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What is needed to value a law practice?

30 June 2017 - By Geoff Adlam

Old fashioned desk with phone, typewriter and lamp

Retirement, dissolution of a partnership, the addition of new partners or directors, merger or relationship property: there are a number of reasons why valuation of a law practice may be needed. Like any business a law firm will have a value which will differ according to the point of view of whoever is asked and the stake they hold.

Sam Bassett sam.bassett@markhams.co.nz is a Director with the Auckland office of accountants and business advisors Moore Stephens Markhams. He has a particular interest in the valuation of law firms and also carries out an annual financial benchmarking survey of Auckland law firms. He has answered some questions about the process and information used to value a law practice:

What sort of information is used to value a law practice?

  1. Copies of the firm’s financial statements for the last three financial years,
  2. A copy of the firm’s current year to date management accounts and budget,
  3. A copy of fees by author reports produced from the firm’s practice management system,
  4. General detail of gross fees by type of legal work, eg, 70% conveyancing 20% trusts and estates 10% commercial, etc,
  5. A list of the top 20 client fees by client group, and type of work undertaken – this is to assess risk or reliance on single large clients and to assist with making an assessment regarding transferability of work,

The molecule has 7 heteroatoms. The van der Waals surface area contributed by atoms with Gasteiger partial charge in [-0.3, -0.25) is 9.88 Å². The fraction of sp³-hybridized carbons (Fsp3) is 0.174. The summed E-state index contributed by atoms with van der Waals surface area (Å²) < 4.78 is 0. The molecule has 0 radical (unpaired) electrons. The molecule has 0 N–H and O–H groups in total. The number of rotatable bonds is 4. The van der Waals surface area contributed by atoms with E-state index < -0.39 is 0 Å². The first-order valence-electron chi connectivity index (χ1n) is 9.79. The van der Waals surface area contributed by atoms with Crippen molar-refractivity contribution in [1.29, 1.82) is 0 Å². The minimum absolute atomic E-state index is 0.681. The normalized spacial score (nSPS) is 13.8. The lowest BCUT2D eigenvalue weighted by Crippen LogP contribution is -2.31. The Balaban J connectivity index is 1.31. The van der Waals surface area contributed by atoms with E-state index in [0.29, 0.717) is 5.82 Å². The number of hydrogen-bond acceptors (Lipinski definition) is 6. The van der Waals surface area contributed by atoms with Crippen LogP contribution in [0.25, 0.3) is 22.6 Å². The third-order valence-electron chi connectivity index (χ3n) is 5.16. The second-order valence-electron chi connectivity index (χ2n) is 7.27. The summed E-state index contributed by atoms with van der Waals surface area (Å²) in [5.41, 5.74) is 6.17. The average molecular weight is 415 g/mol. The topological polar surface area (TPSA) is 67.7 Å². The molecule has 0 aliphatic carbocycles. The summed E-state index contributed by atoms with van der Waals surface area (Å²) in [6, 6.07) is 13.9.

6. A list of equity partners and their ages, non-equity partners and legal authors.

What are the most important determinants of a law firm’s valuation?

The two key factors are profitability and transferability of client work. If a firm is very profitable and there is an assessment that the clients and work is relatively easily transferrable to either a new firm or a new partner, this firm will command a higher valuation as a percentage of gross fees over another firm.

What are the most common stumbling points/contentious areas?

I sometimes see existing firms where many years ago an inflated goodwill value was placed on the balance sheet. This value has not been reassessed and when a new partner is asked to buy into the firm, they question if it is reasonable that they buy into a firm’s balance sheet that has an over-inflated value of goodwill (which is historical and dates back many years). This is often where I end up assisting the firm and the new partner to work out the correct value for the goodwill element in a law firm.

Another contentious area can be work in progress, or WIP. Most small legal firms do not “book” WIP on their firm balance sheets. However, true work in progress that is going to turn into cash to the firm once invoiced and paid does represent value. This value needs to be discounted to reflect such things as write-offs, potential bad debts and the time it will take for WIP to turn into cash. Work in progress is often an area that needs to be worked through carefully before there is a change in equity partners in a firm.